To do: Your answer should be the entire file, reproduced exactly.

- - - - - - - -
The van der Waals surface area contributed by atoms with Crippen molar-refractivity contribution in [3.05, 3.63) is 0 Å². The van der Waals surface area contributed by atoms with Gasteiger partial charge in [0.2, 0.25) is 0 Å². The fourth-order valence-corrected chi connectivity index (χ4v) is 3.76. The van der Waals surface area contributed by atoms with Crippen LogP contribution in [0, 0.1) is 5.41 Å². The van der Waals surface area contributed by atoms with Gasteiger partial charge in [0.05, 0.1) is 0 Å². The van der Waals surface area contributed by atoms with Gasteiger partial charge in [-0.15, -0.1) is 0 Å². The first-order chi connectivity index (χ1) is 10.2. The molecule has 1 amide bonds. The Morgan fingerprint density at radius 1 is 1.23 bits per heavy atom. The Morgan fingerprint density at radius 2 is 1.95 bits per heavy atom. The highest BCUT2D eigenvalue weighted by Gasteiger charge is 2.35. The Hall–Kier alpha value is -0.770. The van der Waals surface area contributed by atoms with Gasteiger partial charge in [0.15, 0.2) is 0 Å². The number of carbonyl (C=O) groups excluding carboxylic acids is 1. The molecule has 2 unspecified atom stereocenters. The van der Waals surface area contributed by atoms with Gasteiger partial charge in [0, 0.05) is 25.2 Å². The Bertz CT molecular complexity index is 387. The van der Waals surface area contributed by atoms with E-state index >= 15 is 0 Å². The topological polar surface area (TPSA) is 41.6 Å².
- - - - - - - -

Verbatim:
The van der Waals surface area contributed by atoms with Crippen molar-refractivity contribution in [3.05, 3.63) is 0 Å². The van der Waals surface area contributed by atoms with Gasteiger partial charge in [0.2, 0.25) is 0 Å². The fourth-order valence-corrected chi connectivity index (χ4v) is 3.76. The van der Waals surface area contributed by atoms with Crippen LogP contribution in [0, 0.1) is 5.41 Å². The van der Waals surface area contributed by atoms with Gasteiger partial charge in [0.05, 0.1) is 0 Å². The van der Waals surface area contributed by atoms with Gasteiger partial charge in [-0.15, -0.1) is 0 Å². The first-order chi connectivity index (χ1) is 10.2. The molecule has 1 amide bonds. The Morgan fingerprint density at radius 1 is 1.23 bits per heavy atom. The Morgan fingerprint density at radius 2 is 1.95 bits per heavy atom. The highest BCUT2D eigenvalue weighted by Gasteiger charge is 2.35. The Hall–Kier alpha value is -0.770. The van der Waals surface area contributed by atoms with Gasteiger partial charge in [0.15, 0.2) is 0 Å². The number of carbonyl (C=O) groups excluding carboxylic acids is 1. The molecule has 2 unspecified atom stereocenters. The van der Waals surface area contributed by atoms with Gasteiger partial charge in [0, 0.05) is 25.2 Å². The Bertz CT molecular complexity index is 387. The van der Waals surface area contributed by atoms with E-state index >= 15 is 0 Å². The topological polar surface area (TPSA) is 41.6 Å².